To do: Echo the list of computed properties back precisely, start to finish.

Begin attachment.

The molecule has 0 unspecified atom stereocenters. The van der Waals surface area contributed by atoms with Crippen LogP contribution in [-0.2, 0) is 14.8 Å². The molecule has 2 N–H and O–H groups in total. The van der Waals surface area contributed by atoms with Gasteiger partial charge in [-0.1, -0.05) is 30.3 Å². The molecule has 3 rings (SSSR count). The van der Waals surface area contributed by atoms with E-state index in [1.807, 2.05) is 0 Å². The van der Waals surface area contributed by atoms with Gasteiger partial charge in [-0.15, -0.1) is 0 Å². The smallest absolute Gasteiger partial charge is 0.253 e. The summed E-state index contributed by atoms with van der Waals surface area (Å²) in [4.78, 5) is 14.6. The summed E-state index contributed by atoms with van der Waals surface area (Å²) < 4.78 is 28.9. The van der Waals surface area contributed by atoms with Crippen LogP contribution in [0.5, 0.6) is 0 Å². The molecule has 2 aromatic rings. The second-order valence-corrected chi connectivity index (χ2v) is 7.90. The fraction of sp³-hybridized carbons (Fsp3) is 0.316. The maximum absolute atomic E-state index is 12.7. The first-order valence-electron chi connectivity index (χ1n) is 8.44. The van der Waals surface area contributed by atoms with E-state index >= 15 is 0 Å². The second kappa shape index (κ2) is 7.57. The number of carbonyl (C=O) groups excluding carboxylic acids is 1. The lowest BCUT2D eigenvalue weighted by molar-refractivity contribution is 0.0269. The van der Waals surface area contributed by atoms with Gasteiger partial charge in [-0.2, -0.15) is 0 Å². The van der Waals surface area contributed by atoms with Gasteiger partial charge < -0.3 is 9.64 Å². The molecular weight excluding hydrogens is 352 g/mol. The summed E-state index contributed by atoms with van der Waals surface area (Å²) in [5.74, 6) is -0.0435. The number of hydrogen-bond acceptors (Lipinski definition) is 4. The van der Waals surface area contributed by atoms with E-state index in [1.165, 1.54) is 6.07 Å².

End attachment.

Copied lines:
The molecule has 0 unspecified atom stereocenters. The van der Waals surface area contributed by atoms with Crippen LogP contribution in [-0.2, 0) is 14.8 Å². The molecule has 2 N–H and O–H groups in total. The van der Waals surface area contributed by atoms with Gasteiger partial charge in [-0.1, -0.05) is 30.3 Å². The molecule has 3 rings (SSSR count). The van der Waals surface area contributed by atoms with E-state index in [1.807, 2.05) is 0 Å². The van der Waals surface area contributed by atoms with Gasteiger partial charge in [-0.15, -0.1) is 0 Å². The smallest absolute Gasteiger partial charge is 0.253 e. The summed E-state index contributed by atoms with van der Waals surface area (Å²) in [4.78, 5) is 14.6. The summed E-state index contributed by atoms with van der Waals surface area (Å²) < 4.78 is 28.9. The van der Waals surface area contributed by atoms with Crippen LogP contribution in [0.5, 0.6) is 0 Å². The molecule has 2 aromatic rings. The second-order valence-corrected chi connectivity index (χ2v) is 7.90. The fraction of sp³-hybridized carbons (Fsp3) is 0.316. The maximum absolute atomic E-state index is 12.7. The first-order valence-electron chi connectivity index (χ1n) is 8.44. The van der Waals surface area contributed by atoms with E-state index >= 15 is 0 Å². The second kappa shape index (κ2) is 7.57. The number of carbonyl (C=O) groups excluding carboxylic acids is 1. The lowest BCUT2D eigenvalue weighted by molar-refractivity contribution is 0.0269. The van der Waals surface area contributed by atoms with Gasteiger partial charge in [-0.2, -0.15) is 0 Å². The van der Waals surface area contributed by atoms with Gasteiger partial charge < -0.3 is 9.64 Å². The molecular weight excluding hydrogens is 352 g/mol. The summed E-state index contributed by atoms with van der Waals surface area (Å²) in [5.74, 6) is -0.0435. The number of hydrogen-bond acceptors (Lipinski definition) is 4. The van der Waals surface area contributed by atoms with E-state index in [1.165, 1.54) is 6.07 Å².